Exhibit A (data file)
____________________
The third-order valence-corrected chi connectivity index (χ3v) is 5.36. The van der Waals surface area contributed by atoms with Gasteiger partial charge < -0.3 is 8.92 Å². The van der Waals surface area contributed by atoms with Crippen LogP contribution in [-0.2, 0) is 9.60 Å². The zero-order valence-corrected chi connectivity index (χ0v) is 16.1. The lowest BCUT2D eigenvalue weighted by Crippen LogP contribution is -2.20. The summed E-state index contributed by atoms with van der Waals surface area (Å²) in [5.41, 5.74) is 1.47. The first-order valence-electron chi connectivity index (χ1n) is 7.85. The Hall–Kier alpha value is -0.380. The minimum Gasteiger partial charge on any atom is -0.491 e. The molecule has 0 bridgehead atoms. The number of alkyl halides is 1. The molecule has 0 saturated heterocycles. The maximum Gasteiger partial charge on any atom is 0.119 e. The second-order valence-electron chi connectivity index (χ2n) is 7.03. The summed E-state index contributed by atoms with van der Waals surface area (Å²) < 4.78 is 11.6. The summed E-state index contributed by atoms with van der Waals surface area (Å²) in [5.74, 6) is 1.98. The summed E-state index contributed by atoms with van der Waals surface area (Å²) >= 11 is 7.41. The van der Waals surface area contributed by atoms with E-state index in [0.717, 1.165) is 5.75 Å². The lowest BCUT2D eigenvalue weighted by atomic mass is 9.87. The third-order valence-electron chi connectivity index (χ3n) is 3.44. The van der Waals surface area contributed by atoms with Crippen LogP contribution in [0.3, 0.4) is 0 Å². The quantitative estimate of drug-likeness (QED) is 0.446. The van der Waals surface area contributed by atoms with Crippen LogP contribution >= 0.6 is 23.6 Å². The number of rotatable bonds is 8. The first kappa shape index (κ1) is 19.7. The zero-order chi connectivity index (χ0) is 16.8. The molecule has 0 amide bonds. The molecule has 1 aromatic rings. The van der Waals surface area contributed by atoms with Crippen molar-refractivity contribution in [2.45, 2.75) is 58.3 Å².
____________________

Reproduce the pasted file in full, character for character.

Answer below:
The third-order valence-corrected chi connectivity index (χ3v) is 5.36. The van der Waals surface area contributed by atoms with Gasteiger partial charge < -0.3 is 8.92 Å². The van der Waals surface area contributed by atoms with Crippen LogP contribution in [-0.2, 0) is 9.60 Å². The zero-order valence-corrected chi connectivity index (χ0v) is 16.1. The lowest BCUT2D eigenvalue weighted by Crippen LogP contribution is -2.20. The summed E-state index contributed by atoms with van der Waals surface area (Å²) in [5.41, 5.74) is 1.47. The first-order valence-electron chi connectivity index (χ1n) is 7.85. The Hall–Kier alpha value is -0.380. The minimum Gasteiger partial charge on any atom is -0.491 e. The molecule has 0 bridgehead atoms. The number of alkyl halides is 1. The molecule has 0 saturated heterocycles. The maximum Gasteiger partial charge on any atom is 0.119 e. The second-order valence-electron chi connectivity index (χ2n) is 7.03. The summed E-state index contributed by atoms with van der Waals surface area (Å²) < 4.78 is 11.6. The summed E-state index contributed by atoms with van der Waals surface area (Å²) in [5.74, 6) is 1.98. The summed E-state index contributed by atoms with van der Waals surface area (Å²) >= 11 is 7.41. The van der Waals surface area contributed by atoms with E-state index in [0.717, 1.165) is 5.75 Å². The lowest BCUT2D eigenvalue weighted by atomic mass is 9.87. The third-order valence-electron chi connectivity index (χ3n) is 3.44. The van der Waals surface area contributed by atoms with Crippen LogP contribution in [0.3, 0.4) is 0 Å². The quantitative estimate of drug-likeness (QED) is 0.446. The van der Waals surface area contributed by atoms with Crippen LogP contribution >= 0.6 is 23.6 Å². The number of rotatable bonds is 8. The first kappa shape index (κ1) is 19.7. The zero-order chi connectivity index (χ0) is 16.8. The molecule has 0 amide bonds. The molecule has 1 aromatic rings. The van der Waals surface area contributed by atoms with Crippen molar-refractivity contribution in [2.45, 2.75) is 58.3 Å².